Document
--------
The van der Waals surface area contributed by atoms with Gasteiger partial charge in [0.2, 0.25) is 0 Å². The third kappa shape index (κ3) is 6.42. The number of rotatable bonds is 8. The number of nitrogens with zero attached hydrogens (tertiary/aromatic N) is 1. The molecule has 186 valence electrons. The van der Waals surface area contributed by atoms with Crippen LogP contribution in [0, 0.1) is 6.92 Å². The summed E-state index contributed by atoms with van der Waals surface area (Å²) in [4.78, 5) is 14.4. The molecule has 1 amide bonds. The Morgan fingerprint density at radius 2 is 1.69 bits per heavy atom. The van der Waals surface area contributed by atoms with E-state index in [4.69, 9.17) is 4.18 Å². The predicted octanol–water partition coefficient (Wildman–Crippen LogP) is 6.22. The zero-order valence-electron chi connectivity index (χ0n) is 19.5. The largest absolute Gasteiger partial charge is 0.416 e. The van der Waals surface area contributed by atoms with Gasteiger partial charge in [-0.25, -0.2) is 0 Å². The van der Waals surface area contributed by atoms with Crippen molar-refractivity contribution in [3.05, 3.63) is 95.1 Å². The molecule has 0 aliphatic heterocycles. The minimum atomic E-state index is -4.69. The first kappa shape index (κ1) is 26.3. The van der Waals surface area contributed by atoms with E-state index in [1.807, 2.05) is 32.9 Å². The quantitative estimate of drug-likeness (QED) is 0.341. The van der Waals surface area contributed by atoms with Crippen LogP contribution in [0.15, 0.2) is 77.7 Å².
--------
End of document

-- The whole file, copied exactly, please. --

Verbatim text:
The van der Waals surface area contributed by atoms with Gasteiger partial charge in [0.2, 0.25) is 0 Å². The third kappa shape index (κ3) is 6.42. The number of rotatable bonds is 8. The number of nitrogens with zero attached hydrogens (tertiary/aromatic N) is 1. The molecule has 186 valence electrons. The van der Waals surface area contributed by atoms with Crippen LogP contribution in [0, 0.1) is 6.92 Å². The summed E-state index contributed by atoms with van der Waals surface area (Å²) in [4.78, 5) is 14.4. The molecule has 1 amide bonds. The Morgan fingerprint density at radius 2 is 1.69 bits per heavy atom. The van der Waals surface area contributed by atoms with E-state index in [4.69, 9.17) is 4.18 Å². The predicted octanol–water partition coefficient (Wildman–Crippen LogP) is 6.22. The zero-order valence-electron chi connectivity index (χ0n) is 19.5. The largest absolute Gasteiger partial charge is 0.416 e. The van der Waals surface area contributed by atoms with Gasteiger partial charge in [-0.25, -0.2) is 0 Å². The van der Waals surface area contributed by atoms with Crippen molar-refractivity contribution in [3.05, 3.63) is 95.1 Å². The molecule has 0 aliphatic heterocycles. The minimum atomic E-state index is -4.69. The first kappa shape index (κ1) is 26.3. The van der Waals surface area contributed by atoms with E-state index in [1.807, 2.05) is 32.9 Å². The quantitative estimate of drug-likeness (QED) is 0.341. The van der Waals surface area contributed by atoms with Crippen LogP contribution in [0.15, 0.2) is 77.7 Å².